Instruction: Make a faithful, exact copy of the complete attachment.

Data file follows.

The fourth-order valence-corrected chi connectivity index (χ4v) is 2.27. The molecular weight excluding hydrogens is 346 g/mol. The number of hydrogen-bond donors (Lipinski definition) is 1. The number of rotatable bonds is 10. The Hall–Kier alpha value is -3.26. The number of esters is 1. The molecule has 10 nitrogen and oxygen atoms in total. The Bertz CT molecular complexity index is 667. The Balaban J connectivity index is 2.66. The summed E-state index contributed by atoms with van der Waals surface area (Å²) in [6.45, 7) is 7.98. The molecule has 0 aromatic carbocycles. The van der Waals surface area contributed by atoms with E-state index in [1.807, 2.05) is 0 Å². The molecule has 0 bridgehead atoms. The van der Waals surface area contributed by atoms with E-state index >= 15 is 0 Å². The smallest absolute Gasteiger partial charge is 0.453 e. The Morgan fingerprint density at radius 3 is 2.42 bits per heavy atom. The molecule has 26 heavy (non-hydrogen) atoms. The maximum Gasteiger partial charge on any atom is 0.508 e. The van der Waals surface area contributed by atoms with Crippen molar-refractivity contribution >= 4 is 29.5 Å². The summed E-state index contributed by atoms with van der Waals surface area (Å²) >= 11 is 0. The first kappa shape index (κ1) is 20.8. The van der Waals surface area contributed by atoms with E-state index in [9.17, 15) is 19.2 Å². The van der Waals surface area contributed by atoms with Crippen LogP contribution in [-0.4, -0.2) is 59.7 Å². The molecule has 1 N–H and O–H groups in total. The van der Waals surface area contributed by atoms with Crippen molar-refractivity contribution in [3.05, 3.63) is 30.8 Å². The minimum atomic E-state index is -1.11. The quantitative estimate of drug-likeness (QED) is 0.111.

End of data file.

The fourth-order valence-corrected chi connectivity index (χ4v) is 2.27. The molecular weight excluding hydrogens is 346 g/mol. The number of hydrogen-bond donors (Lipinski definition) is 1. The number of rotatable bonds is 10. The Hall–Kier alpha value is -3.26. The number of esters is 1. The molecule has 10 nitrogen and oxygen atoms in total. The Bertz CT molecular complexity index is 667. The Balaban J connectivity index is 2.66. The summed E-state index contributed by atoms with van der Waals surface area (Å²) in [6.45, 7) is 7.98. The molecule has 0 aromatic carbocycles. The van der Waals surface area contributed by atoms with E-state index in [1.807, 2.05) is 0 Å². The molecule has 0 bridgehead atoms. The van der Waals surface area contributed by atoms with E-state index >= 15 is 0 Å². The smallest absolute Gasteiger partial charge is 0.453 e. The Morgan fingerprint density at radius 3 is 2.42 bits per heavy atom. The molecule has 26 heavy (non-hydrogen) atoms. The maximum Gasteiger partial charge on any atom is 0.508 e. The van der Waals surface area contributed by atoms with Crippen molar-refractivity contribution >= 4 is 29.5 Å². The summed E-state index contributed by atoms with van der Waals surface area (Å²) >= 11 is 0. The first kappa shape index (κ1) is 20.8. The van der Waals surface area contributed by atoms with E-state index in [9.17, 15) is 19.2 Å². The van der Waals surface area contributed by atoms with Crippen LogP contribution in [-0.4, -0.2) is 59.7 Å². The molecule has 1 N–H and O–H groups in total. The van der Waals surface area contributed by atoms with Crippen molar-refractivity contribution in [3.05, 3.63) is 30.8 Å². The minimum atomic E-state index is -1.11. The quantitative estimate of drug-likeness (QED) is 0.111.